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Aug. 24, 2013
For more images of Northwest's annual new student tree-planting ceremony, click here.
Northwest Missouri State University freshmen took another opportunity Saturday morning to commemorate the start of their college careers during the University’s fifth annual new student tree planting ceremony.
Northwest President Dr. John Jasinski, with his dog, Ruby, welcomed about 200 members of the freshman class and formally introduced them to the Missouri Arboretum, which is located on the Northwest campus.
“This is one of the most beautiful campuses in America,” he said. “As you think about it, the importance of the planting of a tree really exemplifies your growth and your rebirth throughout your years at Northwest.”
In honor of this year’s freshman class, Northwest planted a Crimson King Norway Maple. The tree grows to a height of 35 to 45 feet and spreads about 25 to 30 feet while providing dense shade and showing purple-green foliage throughout the summer. Its oval to rounded crown fills with maroon-yellow flowers in the spring, and leaves turn brown, dark maroon or bronze during the fall.
The tree is located southeast of the Memorial Bell Tower.
Northwest Student Senate President Cody Uhing, on behalf of the freshman class, accepted a small identification plaque that is placed at each tree on the Northwest campus. Maryville Mayor Jim Fall also addressed the students, encouraging them to embrace the city and campus as their home.
“Maryville and Northwest Missouri are names that are synonymous with everything that we think about when we think of this part of the country, when we think about Missouri, when we think about the Midwest, and we challenge you to join us in enhancing and embellishing this community over the next four years,” Fall told the students.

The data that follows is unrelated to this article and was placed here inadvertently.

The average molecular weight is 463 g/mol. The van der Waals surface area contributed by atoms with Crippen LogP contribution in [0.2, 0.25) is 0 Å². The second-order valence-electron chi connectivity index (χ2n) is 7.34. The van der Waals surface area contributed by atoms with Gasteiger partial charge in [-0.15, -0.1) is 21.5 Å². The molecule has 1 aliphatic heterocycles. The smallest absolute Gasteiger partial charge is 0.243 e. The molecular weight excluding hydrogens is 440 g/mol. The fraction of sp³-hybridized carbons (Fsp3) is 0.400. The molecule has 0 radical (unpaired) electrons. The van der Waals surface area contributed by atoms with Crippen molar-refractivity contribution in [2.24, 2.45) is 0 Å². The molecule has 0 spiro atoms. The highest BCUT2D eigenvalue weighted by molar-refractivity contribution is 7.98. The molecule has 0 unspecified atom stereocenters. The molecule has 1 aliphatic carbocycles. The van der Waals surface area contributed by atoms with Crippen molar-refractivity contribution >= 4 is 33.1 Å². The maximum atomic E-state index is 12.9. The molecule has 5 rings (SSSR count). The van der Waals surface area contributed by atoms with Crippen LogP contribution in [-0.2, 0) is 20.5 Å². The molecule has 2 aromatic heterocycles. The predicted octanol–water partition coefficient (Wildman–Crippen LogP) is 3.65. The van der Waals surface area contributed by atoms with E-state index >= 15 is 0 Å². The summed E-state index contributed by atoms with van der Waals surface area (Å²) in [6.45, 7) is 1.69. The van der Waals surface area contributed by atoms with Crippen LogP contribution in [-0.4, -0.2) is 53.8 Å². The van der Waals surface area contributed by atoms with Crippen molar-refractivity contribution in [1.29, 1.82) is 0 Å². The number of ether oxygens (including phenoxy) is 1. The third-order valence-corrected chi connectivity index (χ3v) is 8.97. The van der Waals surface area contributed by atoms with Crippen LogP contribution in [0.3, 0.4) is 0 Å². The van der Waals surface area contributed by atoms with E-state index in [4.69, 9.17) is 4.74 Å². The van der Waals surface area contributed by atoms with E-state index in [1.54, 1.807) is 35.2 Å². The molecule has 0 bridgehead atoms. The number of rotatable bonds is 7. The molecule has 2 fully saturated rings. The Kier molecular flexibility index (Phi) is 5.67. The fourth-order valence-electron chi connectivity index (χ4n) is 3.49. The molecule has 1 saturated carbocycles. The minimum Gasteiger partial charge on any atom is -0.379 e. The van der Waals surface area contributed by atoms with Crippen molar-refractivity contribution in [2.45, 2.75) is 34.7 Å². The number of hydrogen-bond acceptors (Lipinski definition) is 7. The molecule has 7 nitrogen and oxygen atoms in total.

At the conclusion of the ceremony, a group of students helped Travis Stokes, Northwest’s manager of landscape and sustainability, dig a hole for the tree, cover its roots and spread mulch at the base of the tree. Students then tied green ribbons to the tree’s branches, as is the tradition at the end of each ceremony.
Jessica Bonnot, a horticulture major from Liberty, was one of the new students who took a special interest in shoveling dirt and helping to plant the tree. Bonnot said she chose to attend Northwest because she was attracted to its small-town atmosphere and availability of hands-on opportunities for learning – like working at the state arboretum.
“I absolutely loved it,” she said of participating in the tree-planting ceremony. “I can’t wait back to come back years from now and see if it’s still here and say I helped plant it.”
Designated the Missouri state arboretum in 1993, Northwest is home to more than 1,700 trees and 128 species, which have helped the campus earn a reputation as one of the most beautiful university campuses in the country. Northwest’s history of tree management goes back to its earliest days as the property on which the University was founded in 1905 had been a tree nursery.
Mark Hornickel, Communication Manager
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Northwest Missouri State University
215 Administration Building | 800 University Drive | Maryville, MO 64468